I know that "looking down on" is awkward, but it's the closest reading to "mikubiri".  I could have gone with "I'll have my revenge on this insult against Transylvania", but I didn't.

Panel 2
ウッヘッヘ   石油とれる国ならいつでも大歓迎いたしますよ
U-heh-heh.  We'll give a warm welcome to any country that produces oil.

Panel 3
ーというわけだチョコラ 私はなーもう はらがたって はらがって
So that's that, Chocola.  My dander is up now.

"tou iu wake da" = "for the reason I just explained".

"hara ga tatte" = "my stomach is standing up"/"I'm angry now".  The Japanese people have traditionally considered the stomach to be an important source of feelings, as well as needing to be treated well to avoid illness.

Panel 4
よっぽど首すじにかみついてやろうとしたが。  あまりにもまずそうなやつばからでな!
Even though I could have thrown myself at their necks, they looked foul-tasting, the lot of them!

Panel 5
お話がうますぎると思ったわ。  だって吸血鬼が首相に歓迎されるはずないじゃん。
I thought it sounded too good to be true.  I mean, the Prime Minister wouldn't welcome vampires, would he?

I like this one.  "The conversation sounded too delicious, I thought".

Panel 6
私は宣言する。  ドラキュラ家の紋章にかけてイジでも首相に私の前で頭をさげさせてみせるぞっ。  それにはな石油をまず手に入れる事だっ
I'm making a declaration! For the pride of the Dracula family crest, I'll make the Prime Minister bow before me! And I'll start by getting my hands on some oil!

Saturday, October 17, 2009

Don Dracula, Chapter 4, Page 8

Here's the text from page 8

Panel 1
わがトランシルヴァニアがアラブのどっかの国だと?  ブレイモノッ
You thought that my Transylvania is an Arab country? Insolent!

"bureimono" is "rude person".  I decided to use "insolent" as a noun form of "you insolent pest".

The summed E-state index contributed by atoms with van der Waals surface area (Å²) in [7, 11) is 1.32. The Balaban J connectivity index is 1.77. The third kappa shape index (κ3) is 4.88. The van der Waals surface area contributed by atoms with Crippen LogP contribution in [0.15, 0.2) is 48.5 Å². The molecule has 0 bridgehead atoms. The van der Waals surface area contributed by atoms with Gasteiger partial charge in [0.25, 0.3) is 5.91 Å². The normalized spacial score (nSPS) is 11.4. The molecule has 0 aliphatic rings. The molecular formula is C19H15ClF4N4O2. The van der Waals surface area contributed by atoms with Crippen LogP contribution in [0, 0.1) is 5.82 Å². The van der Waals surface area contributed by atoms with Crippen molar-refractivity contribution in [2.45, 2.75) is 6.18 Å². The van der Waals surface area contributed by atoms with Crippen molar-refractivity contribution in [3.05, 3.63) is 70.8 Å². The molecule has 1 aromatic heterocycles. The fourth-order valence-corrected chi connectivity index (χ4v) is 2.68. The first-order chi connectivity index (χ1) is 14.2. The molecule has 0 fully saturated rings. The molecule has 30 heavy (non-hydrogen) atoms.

Panel 2
If you're not Arab, you have no place here.  Please return.

Panel 3
アラブは石油がとれるから ていねいにおもてなししろと政府の決定なんですいま石油不足ですから
The Arabs have the oil, so the government has decided that we must shower them with hospitality.  We're a little tight on oil right now.


Panel 4
よくも 私をブジョクしたな!!
How dare you... You can't insult me like this!

Panel 5
I'll destroy this mansion!

Panel 6
ご主人さまヒスをおこさないでくださいまして お逃げになった方がぶなんです
Master, you're hysteric, please calm yourself. It's best if we flee this place.

Friday, October 16, 2009

Don Dracula, Chapter 4, Page 7

Here's the text from page 7

Panel 1
どけーっ VIP のお通りだ
Out of the way! VIP coming through!

Panel 2
え? トランシルヴァニアの伯爵?
Eh? A Transylvanian Earl?

Panel 3
おい ご招待したかね
Oi, he does have an invitation.

いえ。。。 リストにはございません
No... He's not on the list.

Panel 4
"Not on the list!" Look, I've got the invitation!!

Panel 5
し しばらくお待ちを。。。
One, one moment please...

Panel 6
まことに。。。 当方の手違いでして。。。 今夜はアラブ産油国のかたがたをお
We're really sorry, we made an error...  This evening's invitation is for the Arab oil-producing nations.

Panel 7
Arab oil-producing nations?

はあ どうも秘書官のほうでトランシルヴァニアをアラブのどっかの国とかんちが
Yes, apparently the minister's secretary mistakenly thought that Transylvania was an Arab country...

Thursday, October 15, 2009

Don Dracula, Chapter 4, Page 6

Here's the text from page 6

Panel 1
なに。。。っ 『あなたを首相主催晩さん会にご招待申しあげたくご案内をさしあ
What?  "This is to inform you that you have been invited to a dinner party at the Ministry residence."

首相が  めしおごるっちゅうでございますかね
The Prime Minister is graciously offering you a meal, eh.

Panel 2
いや もっともじゃ。私もいやしくもトランシルヴァニアの伯爵! 貴族の家柄とも
なれば。 一国の宰相に夕食に招かれても不思議はないっ
No, more than that. Even to a slight degree, I am a Transylvanian Earl! From noble blood, if I may brag. It's no wonder the Prime Minster would want me to join him for dinner.

Panel 3
You should make preparations. It may be a trap.